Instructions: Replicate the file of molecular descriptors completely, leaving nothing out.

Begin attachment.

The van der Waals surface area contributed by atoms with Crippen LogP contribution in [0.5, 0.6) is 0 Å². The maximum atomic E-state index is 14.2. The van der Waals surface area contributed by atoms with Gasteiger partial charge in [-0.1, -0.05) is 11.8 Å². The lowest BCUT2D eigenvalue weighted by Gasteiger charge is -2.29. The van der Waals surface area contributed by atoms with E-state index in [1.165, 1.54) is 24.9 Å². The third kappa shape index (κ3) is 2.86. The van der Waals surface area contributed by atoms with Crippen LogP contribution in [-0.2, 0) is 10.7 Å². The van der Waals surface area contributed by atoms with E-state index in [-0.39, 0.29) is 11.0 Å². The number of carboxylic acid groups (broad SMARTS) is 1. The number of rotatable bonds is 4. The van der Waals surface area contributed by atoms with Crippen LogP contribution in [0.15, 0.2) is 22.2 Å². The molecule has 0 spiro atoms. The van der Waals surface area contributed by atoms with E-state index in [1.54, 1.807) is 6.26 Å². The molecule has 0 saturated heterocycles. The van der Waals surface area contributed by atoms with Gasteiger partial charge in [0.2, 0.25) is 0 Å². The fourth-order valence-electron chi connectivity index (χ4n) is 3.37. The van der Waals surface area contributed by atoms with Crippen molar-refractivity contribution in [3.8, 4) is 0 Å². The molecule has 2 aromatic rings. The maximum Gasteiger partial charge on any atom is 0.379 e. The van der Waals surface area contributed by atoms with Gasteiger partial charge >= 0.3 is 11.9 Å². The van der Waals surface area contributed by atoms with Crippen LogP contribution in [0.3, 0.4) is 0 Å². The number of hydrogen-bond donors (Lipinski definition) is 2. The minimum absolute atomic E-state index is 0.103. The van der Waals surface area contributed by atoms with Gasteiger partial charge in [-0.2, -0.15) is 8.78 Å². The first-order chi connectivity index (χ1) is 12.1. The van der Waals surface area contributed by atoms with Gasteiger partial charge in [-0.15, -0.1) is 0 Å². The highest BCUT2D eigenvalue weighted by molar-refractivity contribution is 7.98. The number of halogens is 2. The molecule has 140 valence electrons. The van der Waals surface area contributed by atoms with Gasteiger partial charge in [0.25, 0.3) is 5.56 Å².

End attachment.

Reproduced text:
The van der Waals surface area contributed by atoms with Crippen LogP contribution in [0.5, 0.6) is 0 Å². The maximum atomic E-state index is 14.2. The van der Waals surface area contributed by atoms with Gasteiger partial charge in [-0.1, -0.05) is 11.8 Å². The lowest BCUT2D eigenvalue weighted by Gasteiger charge is -2.29. The van der Waals surface area contributed by atoms with E-state index in [1.165, 1.54) is 24.9 Å². The third kappa shape index (κ3) is 2.86. The van der Waals surface area contributed by atoms with Crippen LogP contribution in [-0.2, 0) is 10.7 Å². The van der Waals surface area contributed by atoms with E-state index in [-0.39, 0.29) is 11.0 Å². The number of carboxylic acid groups (broad SMARTS) is 1. The number of rotatable bonds is 4. The van der Waals surface area contributed by atoms with Crippen LogP contribution in [0.15, 0.2) is 22.2 Å². The molecule has 0 spiro atoms. The van der Waals surface area contributed by atoms with E-state index in [1.54, 1.807) is 6.26 Å². The molecule has 0 saturated heterocycles. The van der Waals surface area contributed by atoms with Gasteiger partial charge in [0.2, 0.25) is 0 Å². The fourth-order valence-electron chi connectivity index (χ4n) is 3.37. The van der Waals surface area contributed by atoms with Crippen molar-refractivity contribution in [3.8, 4) is 0 Å². The molecule has 2 aromatic rings. The maximum Gasteiger partial charge on any atom is 0.379 e. The van der Waals surface area contributed by atoms with Gasteiger partial charge >= 0.3 is 11.9 Å². The van der Waals surface area contributed by atoms with Crippen LogP contribution in [0.3, 0.4) is 0 Å². The number of hydrogen-bond donors (Lipinski definition) is 2. The minimum absolute atomic E-state index is 0.103. The van der Waals surface area contributed by atoms with Gasteiger partial charge in [-0.2, -0.15) is 8.78 Å². The first-order chi connectivity index (χ1) is 12.1. The van der Waals surface area contributed by atoms with Gasteiger partial charge in [-0.15, -0.1) is 0 Å². The highest BCUT2D eigenvalue weighted by molar-refractivity contribution is 7.98. The number of halogens is 2. The molecule has 140 valence electrons. The van der Waals surface area contributed by atoms with Gasteiger partial charge in [0.25, 0.3) is 5.56 Å².